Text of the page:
O’Rawe: They’d (Depp and Gerry) been on this crazy drinking binge down in southern Ireland and they’d drunk the place dry, all around Cork and Killarney and all. They’d been to all these places and had a great time with the chicks, just real guys going let’s go mad. And he says ‘I remember going into a bookshop in Dublin and Gerry bought a book on The Beatles and I bought Brendan Behan’s Borstal Boy. I have it in my hands as I’m writing this.’

The story itself is fantastic. It’s now a screenplay. We released it in the Lyric Theatre in Belfast and it sold out every night. It’s actually in the biggest theatre in Belfast, 1100 seater, the Grand Opera House at the end of July and it leaves there to go the way over the Edinburgh Fringe Festival for a month. And it’s called In the Name of the Son. If I say so myself, it’s fucking brilliant! Humour, pathos, everything that’s lovely and hard times and funny times. You couldn’t really go wrong because his life was such a rollercoaster. He got through a million quid in under a year, and he ended up rifling through bins because every penny went to drugs. Went to cocaine.

Interviewer: I heard he had PTSD.

O’Rawe: But he fought it. He fought it like a champion and he beat it. I talked to his mate. His mate was also a crack cocaine addict, and he said he went on heroin to get off crack cocaine. He said he couldn’t beat it, but Gerry beat it.

Ricky O’Rawe Credit: O’Rawe Family

Interviewer: What made you turn your hand to fiction with Northern Heist?

O’Rawe: I don’t like to be pigeonholed. I will write whatever takes my fancy, and Northern Heist came about… actually these things always come about with one single thought, and usually it’s a ‘what if’. Me and my daughter was sitting in a pub down in Belfast at Christmas. She doesn’t drink. She was having a coke and I’m having a pint of Guinness and we’re talking about the Northern Bank robbery. They got away with twenty-six and a half million quid. It’s all over the papers. The government down south, the government in London, in Belfast, all the political parties are saying that the Provos, the IRA done it right, carried the robbery out and truth be told, there’s no one else in Ireland who could have pulled it off, other than the IRA. It was such an intricate job, brilliant job. It was one of those jobs you’d give your right arm to be on (laughs).

Interviewer: Yeah? (laughs, a little nervously)

O’Rawe: So we were sitting talking about it, and she said to me ‘but what if the IRA didn’t do it?’ I said ‘Who would do it?’ And then we started talking and we came up with this genius of a criminal. This was a hell of a bank robbery. I mean, whoever thought of this was extremely alert, well tuned in and the genius of it was two parts. The first thing, it was a tiger kidnapping where they held the two families. They send the two bank employees in, and one of them brings in a big Manchester United kitbag, and they say to him, ‘fill that up with money, bring it up to the end of the street’ which he does. He goes up to the end of the street, sits at the bus stop. A guy comes up beside him, takes the bag and walks away and in that instance they got away with a million quid. But they also realised this bank is ours for the taking. There’s no cops, there’s no security. We can take this out, and not just take it out, take every fucking penny out of it. And then a big lorry lined up with two guys. They bring down the lorry. In the meantime, the organiser phones the two boys in the bank and says, start filling up the big trolleys. Fill them up with money, seal them up and bring them out to the loading bay. Which is exactly what they do, they throw some rubbish on it, and in the first haul they get away with 16 million quid. They send the lorry back again and take another 10 million pound out of it. And the genius of the thing was the IRA had to phone the cops up and tell them the place was robbed. From a writer’s point of view, it was fantastic. From a dramatic point of view it was potentially a great story, great novel. But it couldn’t be a great novel if it was the IRA who done it, so I invented this guy Ructions who, as I say, I knew the type of man that he was. I’ve met this type of guy right, on two or three different occasions, not often. These guys don’t grow on trees, but I met this type of guy and I amalgamated three or four different personalities and there’s a touch of me in him as well. So he then becomes the driving force behind it, and it works, but like in all novels you’re problem solving all the time. Number one: how does he get to know who’s working what, when and where, the intelligence on the bank? So I have to solve that. But I loved writing about this guy Ructions.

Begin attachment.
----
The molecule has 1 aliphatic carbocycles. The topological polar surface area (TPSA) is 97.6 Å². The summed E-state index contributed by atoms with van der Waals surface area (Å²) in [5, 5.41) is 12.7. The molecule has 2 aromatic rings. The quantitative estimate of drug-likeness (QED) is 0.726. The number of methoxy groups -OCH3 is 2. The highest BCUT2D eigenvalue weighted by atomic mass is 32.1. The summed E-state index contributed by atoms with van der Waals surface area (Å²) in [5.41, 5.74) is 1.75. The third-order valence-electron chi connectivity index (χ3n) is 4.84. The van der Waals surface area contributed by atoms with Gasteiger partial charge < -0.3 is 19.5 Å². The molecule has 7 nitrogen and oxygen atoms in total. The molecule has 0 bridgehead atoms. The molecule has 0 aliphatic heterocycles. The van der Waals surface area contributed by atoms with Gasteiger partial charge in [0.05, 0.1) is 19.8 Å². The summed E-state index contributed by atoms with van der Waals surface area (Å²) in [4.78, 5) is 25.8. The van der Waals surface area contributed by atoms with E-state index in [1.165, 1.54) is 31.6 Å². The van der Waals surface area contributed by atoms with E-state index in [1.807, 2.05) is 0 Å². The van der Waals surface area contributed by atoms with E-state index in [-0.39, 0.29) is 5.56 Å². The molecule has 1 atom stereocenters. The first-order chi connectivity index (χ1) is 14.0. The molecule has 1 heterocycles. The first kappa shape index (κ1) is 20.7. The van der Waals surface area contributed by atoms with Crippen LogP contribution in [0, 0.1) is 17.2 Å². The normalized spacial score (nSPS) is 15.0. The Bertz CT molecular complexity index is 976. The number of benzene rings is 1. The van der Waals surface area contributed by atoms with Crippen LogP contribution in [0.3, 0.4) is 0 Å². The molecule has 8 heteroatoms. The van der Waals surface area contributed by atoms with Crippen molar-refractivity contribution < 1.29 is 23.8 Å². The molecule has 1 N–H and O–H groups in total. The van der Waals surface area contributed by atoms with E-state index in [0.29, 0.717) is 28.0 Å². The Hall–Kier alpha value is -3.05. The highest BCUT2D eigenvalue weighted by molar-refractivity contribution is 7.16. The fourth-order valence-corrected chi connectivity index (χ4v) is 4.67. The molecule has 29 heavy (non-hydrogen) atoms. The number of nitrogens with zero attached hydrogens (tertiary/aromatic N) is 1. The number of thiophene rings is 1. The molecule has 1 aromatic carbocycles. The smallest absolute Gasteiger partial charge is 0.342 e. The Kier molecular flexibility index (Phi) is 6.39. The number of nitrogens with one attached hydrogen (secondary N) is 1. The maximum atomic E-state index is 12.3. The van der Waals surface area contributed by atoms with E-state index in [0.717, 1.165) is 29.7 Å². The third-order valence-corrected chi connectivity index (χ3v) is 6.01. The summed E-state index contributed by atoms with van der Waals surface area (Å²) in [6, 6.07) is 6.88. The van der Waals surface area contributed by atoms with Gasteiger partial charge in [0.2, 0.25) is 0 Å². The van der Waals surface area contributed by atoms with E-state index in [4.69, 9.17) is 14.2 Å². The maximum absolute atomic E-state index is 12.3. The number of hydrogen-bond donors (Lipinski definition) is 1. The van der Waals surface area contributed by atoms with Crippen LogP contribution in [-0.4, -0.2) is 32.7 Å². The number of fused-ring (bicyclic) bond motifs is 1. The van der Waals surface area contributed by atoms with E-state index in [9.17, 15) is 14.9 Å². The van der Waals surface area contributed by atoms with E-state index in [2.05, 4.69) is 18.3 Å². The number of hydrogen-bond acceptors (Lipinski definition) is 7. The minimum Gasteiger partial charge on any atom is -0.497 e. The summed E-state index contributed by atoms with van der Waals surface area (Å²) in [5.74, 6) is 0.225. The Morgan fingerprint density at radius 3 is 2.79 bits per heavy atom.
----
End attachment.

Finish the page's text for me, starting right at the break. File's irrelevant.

Goering’s Gold was challenging. Walking Ructions into a scenario where he’s chasing Nazi Gold belonging to Hermann Goering was challenging. You have to sit down and say how would this happen. You make it work because it’s human experience.

Interviewer: Have you always been interested in World War Two?

O’Rawe: I love Modern European History. I was actually studying in prison, before I came out. I love Modern European History and I love World War Two. I don’t love Hermann Goering. He was an absolute monster. But out of all the Nazis he was, far and away, the most gregarious right. He’s a total hedonist, and if he had had his way, there wouldn’t have been a Second World War. He advises Hitler not to invade Poland. He advises him not to invade Russia. Hitler, of course, ignored him. But all I think Hermann Goering wanted to be was the Minister of the Hunt and the Minister of Good Wine and the Minister of Champagne and the Minister of the Party. Even when you look at the Nuremberg trials, he was by far and away the most coherent and intelligent Nazi there. The rest of them were dour. He was laughing and he was almost enjoying it. They’re not sure, for definite, how he got the cyanide tablet. And in that wee mystery lies the nucleus of your book. 

Interviewer: Have you had any feedback from old comrades who say, ‘I don’t like what you’re writing about us’?

O’Rawe: They all want to be Ructions! I don’t hang around with the lads anymore. I just don’t do it. After Blanketmen I was ostracised, but I went to a funeral not long after Northern Heist was released and not one but about twenty came up to me and said, ‘Am I Ructions? Was Ructions based on me?’ They all want to be this maverick, this genius who can pull this stuff off. They love the thought of it.